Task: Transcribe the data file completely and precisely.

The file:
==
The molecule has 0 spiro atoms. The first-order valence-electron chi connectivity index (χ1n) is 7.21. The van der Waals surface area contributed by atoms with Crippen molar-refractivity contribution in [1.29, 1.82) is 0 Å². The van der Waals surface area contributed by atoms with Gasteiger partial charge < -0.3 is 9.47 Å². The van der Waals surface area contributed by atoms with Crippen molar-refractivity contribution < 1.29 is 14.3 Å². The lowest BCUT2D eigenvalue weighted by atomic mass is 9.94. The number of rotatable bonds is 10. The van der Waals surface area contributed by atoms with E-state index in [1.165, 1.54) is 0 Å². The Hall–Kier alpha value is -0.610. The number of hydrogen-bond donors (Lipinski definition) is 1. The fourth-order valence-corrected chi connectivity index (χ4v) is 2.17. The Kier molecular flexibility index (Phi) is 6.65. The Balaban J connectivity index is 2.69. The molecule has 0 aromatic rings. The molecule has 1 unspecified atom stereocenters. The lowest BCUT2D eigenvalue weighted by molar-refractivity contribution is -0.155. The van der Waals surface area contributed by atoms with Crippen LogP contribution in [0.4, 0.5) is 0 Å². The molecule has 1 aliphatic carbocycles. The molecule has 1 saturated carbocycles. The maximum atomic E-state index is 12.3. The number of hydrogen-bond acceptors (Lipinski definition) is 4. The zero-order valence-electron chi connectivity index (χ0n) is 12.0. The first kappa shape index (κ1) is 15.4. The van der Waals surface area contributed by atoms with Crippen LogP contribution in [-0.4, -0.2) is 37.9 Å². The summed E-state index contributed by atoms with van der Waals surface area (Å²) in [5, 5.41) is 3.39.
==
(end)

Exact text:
The molecule has 0 spiro atoms. The first-order valence-electron chi connectivity index (χ1n) is 7.21. The van der Waals surface area contributed by atoms with Crippen molar-refractivity contribution in [1.29, 1.82) is 0 Å². The van der Waals surface area contributed by atoms with Gasteiger partial charge < -0.3 is 9.47 Å². The van der Waals surface area contributed by atoms with Crippen molar-refractivity contribution < 1.29 is 14.3 Å². The lowest BCUT2D eigenvalue weighted by atomic mass is 9.94. The number of rotatable bonds is 10. The van der Waals surface area contributed by atoms with E-state index in [1.165, 1.54) is 0 Å². The Hall–Kier alpha value is -0.610. The number of hydrogen-bond donors (Lipinski definition) is 1. The fourth-order valence-corrected chi connectivity index (χ4v) is 2.17. The Kier molecular flexibility index (Phi) is 6.65. The Balaban J connectivity index is 2.69. The molecule has 0 aromatic rings. The molecule has 1 unspecified atom stereocenters. The lowest BCUT2D eigenvalue weighted by molar-refractivity contribution is -0.155. The van der Waals surface area contributed by atoms with Crippen LogP contribution in [0.4, 0.5) is 0 Å². The molecule has 1 aliphatic carbocycles. The molecule has 1 saturated carbocycles. The maximum atomic E-state index is 12.3. The number of hydrogen-bond acceptors (Lipinski definition) is 4. The zero-order valence-electron chi connectivity index (χ0n) is 12.0. The first kappa shape index (κ1) is 15.4. The van der Waals surface area contributed by atoms with Crippen LogP contribution in [-0.4, -0.2) is 37.9 Å². The summed E-state index contributed by atoms with van der Waals surface area (Å²) in [5, 5.41) is 3.39.